Notes for developers¶
There is a makefile with handy targets for running tests, etc - use
make list to show these.
One should install PythiaPlotter in “editable” mode using pip.
This is easily done using
make installe (note the e), or
make reinstalle to uninstall and reinstall.
Developers should install the packages in
running the tests, and
docs/requirements.txt for making the docs:
pip install docs/requirements.txt pip install tests/requirements.txt
The program is designed to be easy to extend in the event that more support needs to be added for different input or output formats. Because of this, there is a strong divide between the parsing part of the program, and the plotting/printing part.
These two parts communicate by exchanging an
which contains a NetworkX
MultiDiGraph object that holds the graph structure and particles.
In addition, there is a divide between the physical objects in an event, and the structure that connects them. This offers several advantages:
- uniform way to access particle relationships regardless of input or output mode
- separation of physical particle attributes from graph structure and attributes (e.g. parent nodes, etc)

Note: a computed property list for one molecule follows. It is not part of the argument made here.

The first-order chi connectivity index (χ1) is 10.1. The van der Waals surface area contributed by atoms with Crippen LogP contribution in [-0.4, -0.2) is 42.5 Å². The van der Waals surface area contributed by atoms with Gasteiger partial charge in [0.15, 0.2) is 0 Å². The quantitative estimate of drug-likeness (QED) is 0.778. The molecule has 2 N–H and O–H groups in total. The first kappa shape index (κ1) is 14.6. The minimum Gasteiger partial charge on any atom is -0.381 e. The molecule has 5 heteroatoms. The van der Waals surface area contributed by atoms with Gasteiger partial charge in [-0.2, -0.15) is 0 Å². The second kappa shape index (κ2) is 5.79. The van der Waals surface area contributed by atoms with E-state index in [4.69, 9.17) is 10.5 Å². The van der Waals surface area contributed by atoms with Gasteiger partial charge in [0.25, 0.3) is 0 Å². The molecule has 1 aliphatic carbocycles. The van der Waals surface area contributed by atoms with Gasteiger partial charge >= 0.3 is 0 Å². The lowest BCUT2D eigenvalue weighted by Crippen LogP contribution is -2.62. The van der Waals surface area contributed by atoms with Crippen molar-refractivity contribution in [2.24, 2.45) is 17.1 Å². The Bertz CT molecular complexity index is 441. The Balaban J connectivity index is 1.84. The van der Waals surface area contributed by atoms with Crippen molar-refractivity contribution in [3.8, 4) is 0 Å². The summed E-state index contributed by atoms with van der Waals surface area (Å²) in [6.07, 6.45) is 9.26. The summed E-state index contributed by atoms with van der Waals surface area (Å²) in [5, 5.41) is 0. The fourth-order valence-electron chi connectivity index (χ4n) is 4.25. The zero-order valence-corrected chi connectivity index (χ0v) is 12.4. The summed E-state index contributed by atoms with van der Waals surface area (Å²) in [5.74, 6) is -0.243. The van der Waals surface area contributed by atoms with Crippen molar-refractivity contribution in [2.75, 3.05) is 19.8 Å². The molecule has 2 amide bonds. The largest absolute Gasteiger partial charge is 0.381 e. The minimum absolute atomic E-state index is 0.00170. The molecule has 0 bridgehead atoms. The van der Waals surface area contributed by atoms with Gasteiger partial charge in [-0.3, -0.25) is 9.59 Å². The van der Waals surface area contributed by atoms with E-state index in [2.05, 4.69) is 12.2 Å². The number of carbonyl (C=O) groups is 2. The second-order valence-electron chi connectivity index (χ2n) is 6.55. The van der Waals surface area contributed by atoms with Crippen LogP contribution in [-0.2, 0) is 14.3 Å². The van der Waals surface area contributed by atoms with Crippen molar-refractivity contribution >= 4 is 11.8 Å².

- separation of visual attributes from physical attributes.
The last point is important: this way, we can easily assign a
object to each node, and an
EdgeAttr to each edge, to hold the display
options and decouple the visual attributes from the physical attributes.
By sub-classing those
*Attr objects for different output formats,
we can easily implement a new output format without interference with other output formats.
There are various make targets to run tests easily:
make test: run unit tests
make test-examples: run full execution of the program, for a variety of input options
make cov: run coverage.py and make a HTML report
make benchmark: run performance metrics (mostly timing of components)
There are also various targets for linting, etc:
make lint: run pylint
make lint-py3: run pylint’s python3 checker Note this is not perfect!
make flake: run flake8
Docs can be made locally by doing
Conventions / Style¶
Lines should be < 100 lines, but sometimes going over makes more sense than horrible linebreaks. Try and fix all linter errors/warnings, but sometimes they are silly. Use Numpy-style for docstrings. All code should be compatible with python 2.7 and >=3.4. The compatibilty with 2.7 is because a significant proportion of HEP is still forced to use it, but at the same time we should forsee migration to python 3.